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Samsung's Exynos 5 Octa Functions as a Quad-Core Processor, Says Developer

Though the Samsung Exynos 5 featured in the Galaxy S4 is technically an octa-core processor, Android kernel developer AndreiLux has reported that only four of its cores work at any given point in time. The developer attributes this to a remarkably poor implementation of the big.LITTLE driver, whereby the Linux kernel doesn’t differentiate between the various architecture based cores, and the following takes place:

  • Cluster migration: When load rises, just like when a phone increases its frequency per DVFS, all the cores will jump from the LITTLE processor to the big one. You either have four A7 cores or four A15 cores online.
  • Core migration: When load rises, it will only jump those cores from the LITTLE processor whose load exceeds the capacity of the A7 cores; you can have a single A15 online with three A7′s on, or any other combination of a total of four processors.
  • HMP (Heterogeneous Multi-Processing): This is a vastly more complex working mechanism, and its implementation is also an order of more sophisticated magnitude. It requires the kernel scheduler to actually be aware of the differentiation between the A7 and A15 cores. Currently, the Linux kernel is not capable of doing this and treats all CPUs as equals. This is a problem since we do not want to use the A15 cores when a task can simply be processed on an A7 core with a much lower power cost.

Thankfully, this problem can be resolved by simply updating the kernel so the Exynos 5’s eight physical cores operate in tandem and allocate more demanding tasks to the chip’s more powerful cores. Doing so should result in significant performance gains and improvements to battery life which were not, coincidentally, Samsung’s stated reasons for using an octa-core processor in the first place.

  • DRosencraft
    Driver development and implementation continues to be the bane of technology development. I feel for the people who have to read through and write all that code. When it doesn't work we get pissed and tend to forget the work that went into it. Usually it is something relatively small that makes a huge difference. Just glad they can fix this one without too much headache.
    Reply
  • siddallj
    Will we be able to get the 8 core S4 in the UK, im not bothered if it doesn't have 4G, i live in Wales, we're not gonna get it till S5/S6 time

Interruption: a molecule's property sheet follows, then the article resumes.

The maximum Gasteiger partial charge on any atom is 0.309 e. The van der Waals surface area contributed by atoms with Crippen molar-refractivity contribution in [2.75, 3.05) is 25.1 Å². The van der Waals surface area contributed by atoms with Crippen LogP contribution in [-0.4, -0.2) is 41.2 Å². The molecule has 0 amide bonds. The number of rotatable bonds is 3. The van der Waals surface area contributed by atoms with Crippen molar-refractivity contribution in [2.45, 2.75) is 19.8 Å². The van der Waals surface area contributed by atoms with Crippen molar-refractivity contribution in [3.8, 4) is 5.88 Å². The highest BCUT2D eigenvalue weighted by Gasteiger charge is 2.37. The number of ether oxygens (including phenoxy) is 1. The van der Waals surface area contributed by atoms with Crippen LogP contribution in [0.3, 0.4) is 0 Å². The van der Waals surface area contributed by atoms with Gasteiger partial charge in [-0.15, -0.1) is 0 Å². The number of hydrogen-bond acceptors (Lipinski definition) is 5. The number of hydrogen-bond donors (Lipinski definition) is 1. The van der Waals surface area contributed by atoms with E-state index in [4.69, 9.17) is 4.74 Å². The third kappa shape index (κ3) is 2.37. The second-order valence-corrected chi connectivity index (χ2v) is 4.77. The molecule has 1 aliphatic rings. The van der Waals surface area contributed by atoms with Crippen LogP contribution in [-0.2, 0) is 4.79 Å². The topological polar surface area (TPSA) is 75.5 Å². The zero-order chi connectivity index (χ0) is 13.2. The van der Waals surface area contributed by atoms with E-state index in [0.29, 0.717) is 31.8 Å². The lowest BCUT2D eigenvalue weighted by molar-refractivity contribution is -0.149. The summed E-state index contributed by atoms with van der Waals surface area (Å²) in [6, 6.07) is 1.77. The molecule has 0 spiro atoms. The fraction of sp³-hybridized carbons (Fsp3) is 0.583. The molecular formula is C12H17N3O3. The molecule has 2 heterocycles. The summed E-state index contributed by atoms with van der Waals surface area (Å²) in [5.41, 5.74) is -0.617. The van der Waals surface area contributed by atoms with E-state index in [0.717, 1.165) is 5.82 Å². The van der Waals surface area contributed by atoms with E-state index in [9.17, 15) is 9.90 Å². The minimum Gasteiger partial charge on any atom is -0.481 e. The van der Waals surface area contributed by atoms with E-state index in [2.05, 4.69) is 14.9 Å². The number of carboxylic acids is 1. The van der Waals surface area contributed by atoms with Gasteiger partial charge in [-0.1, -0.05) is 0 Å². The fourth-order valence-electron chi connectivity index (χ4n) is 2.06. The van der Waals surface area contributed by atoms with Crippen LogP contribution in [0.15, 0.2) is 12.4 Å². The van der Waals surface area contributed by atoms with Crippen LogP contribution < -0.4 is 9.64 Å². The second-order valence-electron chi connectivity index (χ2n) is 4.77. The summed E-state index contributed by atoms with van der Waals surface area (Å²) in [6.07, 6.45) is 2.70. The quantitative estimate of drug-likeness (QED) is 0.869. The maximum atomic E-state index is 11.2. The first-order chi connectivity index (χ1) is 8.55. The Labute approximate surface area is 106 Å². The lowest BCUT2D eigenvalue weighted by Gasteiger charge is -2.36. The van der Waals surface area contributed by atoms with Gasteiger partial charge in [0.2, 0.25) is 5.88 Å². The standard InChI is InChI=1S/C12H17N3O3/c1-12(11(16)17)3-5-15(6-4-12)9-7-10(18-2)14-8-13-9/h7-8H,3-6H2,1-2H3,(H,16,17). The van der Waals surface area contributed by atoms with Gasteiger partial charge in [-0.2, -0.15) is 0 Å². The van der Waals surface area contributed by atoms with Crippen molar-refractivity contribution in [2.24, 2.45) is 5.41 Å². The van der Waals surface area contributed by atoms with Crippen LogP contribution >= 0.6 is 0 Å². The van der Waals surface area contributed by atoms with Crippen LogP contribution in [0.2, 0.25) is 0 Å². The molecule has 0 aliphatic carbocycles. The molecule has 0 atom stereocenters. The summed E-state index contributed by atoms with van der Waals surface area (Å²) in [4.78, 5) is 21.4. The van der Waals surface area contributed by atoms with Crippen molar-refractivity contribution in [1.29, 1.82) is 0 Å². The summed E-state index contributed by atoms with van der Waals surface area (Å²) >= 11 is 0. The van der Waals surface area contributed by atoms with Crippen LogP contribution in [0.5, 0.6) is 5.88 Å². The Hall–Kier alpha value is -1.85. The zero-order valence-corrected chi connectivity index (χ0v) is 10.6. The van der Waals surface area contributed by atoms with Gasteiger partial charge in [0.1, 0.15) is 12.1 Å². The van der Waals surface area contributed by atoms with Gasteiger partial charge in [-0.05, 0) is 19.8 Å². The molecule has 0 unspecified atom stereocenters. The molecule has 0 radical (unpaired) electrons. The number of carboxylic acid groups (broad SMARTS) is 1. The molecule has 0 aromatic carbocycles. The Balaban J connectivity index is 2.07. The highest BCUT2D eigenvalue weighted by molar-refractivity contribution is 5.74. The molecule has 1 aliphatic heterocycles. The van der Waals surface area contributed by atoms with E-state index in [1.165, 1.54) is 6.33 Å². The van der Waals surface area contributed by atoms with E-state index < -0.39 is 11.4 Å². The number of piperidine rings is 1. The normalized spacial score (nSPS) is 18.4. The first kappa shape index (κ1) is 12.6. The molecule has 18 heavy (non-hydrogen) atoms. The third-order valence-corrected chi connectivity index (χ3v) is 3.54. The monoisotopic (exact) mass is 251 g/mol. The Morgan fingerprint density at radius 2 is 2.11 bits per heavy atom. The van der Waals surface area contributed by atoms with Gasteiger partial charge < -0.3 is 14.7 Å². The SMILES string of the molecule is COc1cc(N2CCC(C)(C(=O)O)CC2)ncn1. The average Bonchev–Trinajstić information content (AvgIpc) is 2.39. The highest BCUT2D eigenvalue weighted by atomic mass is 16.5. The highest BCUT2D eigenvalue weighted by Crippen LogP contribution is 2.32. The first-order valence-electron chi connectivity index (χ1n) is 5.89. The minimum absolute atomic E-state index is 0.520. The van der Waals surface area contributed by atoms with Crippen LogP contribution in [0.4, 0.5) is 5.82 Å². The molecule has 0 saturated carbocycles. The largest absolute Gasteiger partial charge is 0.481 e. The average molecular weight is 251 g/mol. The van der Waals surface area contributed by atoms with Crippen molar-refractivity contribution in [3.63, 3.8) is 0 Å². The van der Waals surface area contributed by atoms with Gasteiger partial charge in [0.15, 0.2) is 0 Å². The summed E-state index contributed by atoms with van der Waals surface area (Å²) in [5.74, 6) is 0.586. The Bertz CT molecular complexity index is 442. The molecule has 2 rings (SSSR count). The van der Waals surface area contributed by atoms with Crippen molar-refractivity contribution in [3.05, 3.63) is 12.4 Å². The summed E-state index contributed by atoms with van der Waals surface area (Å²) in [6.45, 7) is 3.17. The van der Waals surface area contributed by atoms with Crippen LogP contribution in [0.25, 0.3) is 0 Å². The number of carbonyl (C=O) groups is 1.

Reply
  • tipoo
    This is what bugged me about every blog calling it an octo core, sure it technically has eight cores in there but only four are ever active at once.
    Reply
  • ojas
    Har har. Who's surprised, except the Tom's news team and Zak Islam.
    +1 to what tipoo said.
    Reply
  • vmem
    I think most of us figured this was the case just by reading the release specs on that processor. besides, it would be a bit strange for cellphone apps to be suddenly capable of using 8 cores when half of the phones are still dual-core. just remember how long it took us to make that jump on PCs. of course, it'll be faster, but we still need the majority of users to upgrade first before developers will bother doing it
    Reply
  • guru_urug
    Am I missing something here or is there a glaring mistake in the table? Shouldn't the 1st quad-core be mentioned as being based on the cortex A15 architecture?
    Reply
  • guru_urug
    Oops I just realised, they meant the instruction set which is indeed ARM v7a. In my haste I read it A7. My bad, guess I need some sleep.
    Reply
  • rwinches
    The big/little is about power/efficiency. There is no driver issue. I think this is great. ARM is moving at a lighting pace. Yeah OK so at some point there will be powerful multi-core low drain Soc's. Many commenters keep wanting more complexity and faster cores yet claim they hate bloat, long boot times and short battery life.
    Reply
  • soundping
    I wish I'd never bought a SHV-E300S. Biggest waste of money.
    Reply
  • redeemer
    With Tegra 4i and SnapDragon 800 around the corner how cares about Exynos 5, seriously.
    Reply